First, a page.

Council delivers key decision on upzoning measure ahead of full vote
Seattle City Council discussed and voted on over 100 amendments to a proposed upzoning measure in a committee meeting Monday, sending the bill to a full vote in mid-March.
Monday’s meeting of the Select Committee on Citywide Mandatory Housing Affordability discussed a series amendments to the upzoning-centric bill, that do everything from allowing for increased density in new developments, to encouraging the inclusion of child care centers.
The legislation, known as Mandatory Housing Affordability (MHA), would enact requirements for building affordable housing, and taller residence buildings in select neighborhoods throughout Seattle. The goal is to provide at least 6,000 new rent and income-restricted homes for low-income residents.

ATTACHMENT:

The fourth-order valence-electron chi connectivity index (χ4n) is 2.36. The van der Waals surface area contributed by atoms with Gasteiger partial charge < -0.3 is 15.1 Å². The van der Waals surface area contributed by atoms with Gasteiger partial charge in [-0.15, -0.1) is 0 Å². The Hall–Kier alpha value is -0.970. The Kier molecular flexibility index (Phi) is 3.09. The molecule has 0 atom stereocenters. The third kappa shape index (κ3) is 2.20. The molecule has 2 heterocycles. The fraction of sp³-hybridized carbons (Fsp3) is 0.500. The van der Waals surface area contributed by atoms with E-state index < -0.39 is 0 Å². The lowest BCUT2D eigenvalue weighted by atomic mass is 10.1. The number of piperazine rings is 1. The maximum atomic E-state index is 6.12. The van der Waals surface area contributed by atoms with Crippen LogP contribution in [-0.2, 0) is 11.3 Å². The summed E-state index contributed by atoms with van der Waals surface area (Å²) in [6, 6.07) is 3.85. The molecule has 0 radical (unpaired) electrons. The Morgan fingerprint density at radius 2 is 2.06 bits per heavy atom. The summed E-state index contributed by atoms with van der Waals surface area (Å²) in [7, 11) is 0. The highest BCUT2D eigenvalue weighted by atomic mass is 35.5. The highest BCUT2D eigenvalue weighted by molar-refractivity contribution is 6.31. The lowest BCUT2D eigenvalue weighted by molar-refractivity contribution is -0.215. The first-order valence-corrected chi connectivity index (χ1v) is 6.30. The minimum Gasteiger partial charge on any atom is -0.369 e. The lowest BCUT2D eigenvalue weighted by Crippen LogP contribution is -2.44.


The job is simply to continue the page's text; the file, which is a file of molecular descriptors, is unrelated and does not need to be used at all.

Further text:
If enacted, it would impose a requirement on developers to dedicate between 5 and 11 percent of projects to low-income housing, or be subject to substantial fines. Additionally, approximately 6 percent of single-family areas would be rezoned under this legislation.
The MHA has already been enacted in the University District, South Lake Union, downtown, Lower Queen Anne, the International District, and the Central Area.
Council members debated 119 separate amendments for hours on Monday, as they shaped a controversial bill years in the making into its final form.
Next, the measure — amendments and all — will go before a full council vote on March 18.